With crude-oil prices inching toward $60 a barrel earlier this month, renewed talk of tapping Colorado’s vast oil-shale resources wasn’t surprising.
This time, federal lawmakers, including Sens. Wayne Allard and Ken Salazar of Colorado, are wisely urging caution in possible shale development to avoid the dislocations of the frenetic oil-shale boom and bust of the early 1980s.
The Senate Energy Committee is looking at a new process being tried by Shell Oil. Holes are drilled into shale formations and electric heaters suspended in the wells to “cook” out the oil.
“I think that I’m in favor of moving forward on a trial basis and we’ll see what the environmental impacts are,” said Allard. “I’m told it uses less energy and less water, and there [is less chance of] groundwater pollution.”
The potential for producing oil from shale is so huge that it “should be looked at,” Salazar said. He favors moving forward “in a thoughtful manner, based on good science and also in a manner that’s going to protect our environment.”
Shell, Salazar noted, says it’ll take at least five years to learn if the new technology really works.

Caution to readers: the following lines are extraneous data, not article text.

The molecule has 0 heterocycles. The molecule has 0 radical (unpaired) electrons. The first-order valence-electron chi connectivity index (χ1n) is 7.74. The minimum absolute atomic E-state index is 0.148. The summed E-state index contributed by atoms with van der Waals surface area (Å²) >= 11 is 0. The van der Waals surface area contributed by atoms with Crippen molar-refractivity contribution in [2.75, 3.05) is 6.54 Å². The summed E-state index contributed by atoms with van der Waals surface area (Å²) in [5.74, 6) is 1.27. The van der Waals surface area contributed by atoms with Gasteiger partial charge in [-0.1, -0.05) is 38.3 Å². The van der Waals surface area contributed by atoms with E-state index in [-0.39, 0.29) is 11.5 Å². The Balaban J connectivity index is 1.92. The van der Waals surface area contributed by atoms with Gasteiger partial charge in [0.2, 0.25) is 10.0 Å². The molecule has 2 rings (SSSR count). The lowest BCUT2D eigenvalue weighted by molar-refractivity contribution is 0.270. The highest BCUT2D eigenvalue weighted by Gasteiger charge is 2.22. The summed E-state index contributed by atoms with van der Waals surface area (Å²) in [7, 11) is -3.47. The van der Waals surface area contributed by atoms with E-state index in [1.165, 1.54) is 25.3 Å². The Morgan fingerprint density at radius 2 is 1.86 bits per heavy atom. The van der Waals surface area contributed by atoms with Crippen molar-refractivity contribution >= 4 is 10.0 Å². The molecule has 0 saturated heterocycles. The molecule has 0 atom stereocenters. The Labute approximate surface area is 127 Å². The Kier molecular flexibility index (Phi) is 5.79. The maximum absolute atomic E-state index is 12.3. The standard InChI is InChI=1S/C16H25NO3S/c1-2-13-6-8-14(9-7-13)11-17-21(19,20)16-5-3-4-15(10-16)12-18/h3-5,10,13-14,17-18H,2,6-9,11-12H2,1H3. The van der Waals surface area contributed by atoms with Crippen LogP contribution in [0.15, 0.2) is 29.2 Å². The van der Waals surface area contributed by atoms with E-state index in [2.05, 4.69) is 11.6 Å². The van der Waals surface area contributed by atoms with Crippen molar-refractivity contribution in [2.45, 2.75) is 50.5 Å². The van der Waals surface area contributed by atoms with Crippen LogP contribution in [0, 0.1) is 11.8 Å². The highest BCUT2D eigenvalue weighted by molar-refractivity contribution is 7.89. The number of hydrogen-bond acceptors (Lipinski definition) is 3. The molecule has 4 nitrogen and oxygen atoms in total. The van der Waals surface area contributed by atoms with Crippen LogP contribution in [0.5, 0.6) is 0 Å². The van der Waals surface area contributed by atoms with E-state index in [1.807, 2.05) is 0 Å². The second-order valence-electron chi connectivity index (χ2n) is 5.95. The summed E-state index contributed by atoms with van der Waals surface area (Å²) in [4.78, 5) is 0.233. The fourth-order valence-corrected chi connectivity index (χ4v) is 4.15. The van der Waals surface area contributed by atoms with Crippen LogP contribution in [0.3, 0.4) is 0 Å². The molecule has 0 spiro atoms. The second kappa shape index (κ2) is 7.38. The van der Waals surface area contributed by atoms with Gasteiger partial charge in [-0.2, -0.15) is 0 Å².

(During the earlier boom, a method that involved blasting cavernous retorts into rock formations and then igniting the shale to cook off the hydrocarbons produced disappointing results.)
The boom of the late 1970s and early ’80s was fueled by crude-oil prices that reached a high of nearly $40 a barrel in late 1981 (or about $80 in today’s dollars).
It was thought that the 1.8 trillion barrels of oil locked in the Green River formation in Wyoming, Utah and northwestern Colorado could be developed economically.
Then oil prices plunged sharply, and on “Black Sunday,” May 2, 1982, Exxon Corp. pulled the plug on its $5 billion Colony Oil Shale Project near Parachute. Others followed, leaving western Colorado’s super-heated economy in a shambles.
Only Unocal’s $650 million Parachute Creek project continued, producing 4.6 million barrels of synthetic crude from 1985 to 1990 with a Defense Department subsidy. Unocal proved only that the process worked – not its economic viability.
The fly in the ointment remains cheap Mideastern oil with exploration and lifting costs of less than $5 a barrel. By comparison, it costs $10 to $15 a barrel to separate the oil from the sand in Canada’s Athabasca Oil Sands Project, which pumps about 155,000 barrels a day. Processing shale is much costlier, and the huge capital investments required could be wiped out overnight if business conditions change and crude prices fall.
That’s why, like Salazar and Allard, we’ll temper our enthusiasm with a healthy dose of caution. We’ve been down that road before.